Want a good indication of how far technology has come over the years? Then compare our cover image of the shiny new flip-phone with the plain, black telephone set you see in the picture on page 30.
In between, we’ve tried to show you everything else, from music-playing, picture-taking phones, to spreadsheet-running, voice-recording handheld devices, to tablets that accept handwritten messages.
We’re calling this issue our focus on gadgets knowing full-well this term doesn’t fully capture the capabilities of these products.(We were going to call this a feature on “serious business tools” but we were afraid nobody would read it.)
With gadgets, though, what you see is not always what you get. Or more accurately, you may be getting more than you can handle.
Is there too much choice? Are you, as an executive, being driven to distraction rather than getting the job done? How advanced does a mobile device really have to be? Are some of these features neat but useless? And what about the organizational challenges. Do you have any idea how complicated managing all these devices has become?
Fortunately, CIOs are stepping up and taking a more critical view of these things. And you can read about it in “A Handful to Consider.” (See story, p. 20.)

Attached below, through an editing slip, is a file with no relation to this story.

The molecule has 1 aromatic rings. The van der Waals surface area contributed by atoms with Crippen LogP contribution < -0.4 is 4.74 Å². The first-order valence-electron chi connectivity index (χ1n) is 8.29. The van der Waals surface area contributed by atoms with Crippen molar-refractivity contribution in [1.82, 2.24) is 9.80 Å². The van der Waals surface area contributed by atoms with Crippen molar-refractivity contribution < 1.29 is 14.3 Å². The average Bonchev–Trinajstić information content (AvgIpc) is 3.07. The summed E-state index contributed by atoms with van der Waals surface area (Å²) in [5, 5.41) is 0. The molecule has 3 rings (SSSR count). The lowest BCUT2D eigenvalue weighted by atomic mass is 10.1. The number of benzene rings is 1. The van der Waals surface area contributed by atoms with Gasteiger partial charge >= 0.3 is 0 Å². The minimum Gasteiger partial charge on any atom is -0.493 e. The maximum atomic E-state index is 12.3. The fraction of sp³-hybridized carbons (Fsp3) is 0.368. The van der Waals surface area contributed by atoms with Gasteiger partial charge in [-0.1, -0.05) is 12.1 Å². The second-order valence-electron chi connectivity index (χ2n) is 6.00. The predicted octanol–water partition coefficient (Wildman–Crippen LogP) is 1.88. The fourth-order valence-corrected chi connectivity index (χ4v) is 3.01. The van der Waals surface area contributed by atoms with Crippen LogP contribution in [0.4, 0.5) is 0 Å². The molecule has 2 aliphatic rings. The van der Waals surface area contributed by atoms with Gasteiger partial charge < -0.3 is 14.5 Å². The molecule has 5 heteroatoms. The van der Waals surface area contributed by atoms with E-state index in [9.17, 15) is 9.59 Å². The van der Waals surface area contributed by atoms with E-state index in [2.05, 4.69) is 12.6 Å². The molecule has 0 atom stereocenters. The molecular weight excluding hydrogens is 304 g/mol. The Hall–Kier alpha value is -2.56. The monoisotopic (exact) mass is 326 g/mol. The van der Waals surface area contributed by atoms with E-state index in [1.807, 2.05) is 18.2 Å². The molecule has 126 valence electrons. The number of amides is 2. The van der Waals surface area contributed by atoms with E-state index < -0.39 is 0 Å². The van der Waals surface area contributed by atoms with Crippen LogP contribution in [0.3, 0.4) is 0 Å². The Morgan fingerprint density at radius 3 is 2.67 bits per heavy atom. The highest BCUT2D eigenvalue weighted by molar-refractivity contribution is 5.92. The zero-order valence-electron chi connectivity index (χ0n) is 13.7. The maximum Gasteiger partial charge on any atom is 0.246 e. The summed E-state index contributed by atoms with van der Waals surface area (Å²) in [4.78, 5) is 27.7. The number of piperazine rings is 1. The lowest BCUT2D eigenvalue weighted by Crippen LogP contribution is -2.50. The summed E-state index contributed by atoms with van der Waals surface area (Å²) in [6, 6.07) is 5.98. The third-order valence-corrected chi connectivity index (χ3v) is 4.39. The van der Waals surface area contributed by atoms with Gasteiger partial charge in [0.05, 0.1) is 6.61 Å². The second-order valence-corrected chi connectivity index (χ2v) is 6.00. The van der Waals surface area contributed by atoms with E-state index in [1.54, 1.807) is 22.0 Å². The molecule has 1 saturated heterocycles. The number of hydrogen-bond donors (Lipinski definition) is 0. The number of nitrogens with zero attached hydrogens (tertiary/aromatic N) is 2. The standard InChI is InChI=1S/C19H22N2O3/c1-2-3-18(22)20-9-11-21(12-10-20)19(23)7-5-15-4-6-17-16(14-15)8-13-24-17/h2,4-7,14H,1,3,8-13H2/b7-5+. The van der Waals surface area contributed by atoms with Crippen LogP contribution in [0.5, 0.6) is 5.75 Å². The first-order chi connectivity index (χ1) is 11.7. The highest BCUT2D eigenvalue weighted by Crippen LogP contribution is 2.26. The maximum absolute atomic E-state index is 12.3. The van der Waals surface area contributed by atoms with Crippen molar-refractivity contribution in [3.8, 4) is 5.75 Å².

At the same time, there’s a growing sense that with gadgets, we may only be seeing the tip of the iceberg. If users begin to download videos, the entire contents of a newspaper, or a database to their palmtop, it will mean rethinking the entire network. Can convergence of voice and data be far off? (See Q&A, p. 8).
There is, however, one thing holding it all back and it seems to happen every time there are incredible advances in technology.
Adding more and more features usually comes at the expense of ease-of-use, and when it comes to choosing between the two, don’t most executives opt for the latter?
So here’s a challenge for the gadget-makers and service-providers as we head into 2006. Rather than just throw countless more features into what is getting to be an overloaded device, maybe the industry could spend some time thinking about how to improve both manageability and usability? Be prudent also. A gadget, especially when it comes to voice or e-mail communications, really is only as good as the service behind it.
Bear this all in mind and it will help keep your CIO happy.

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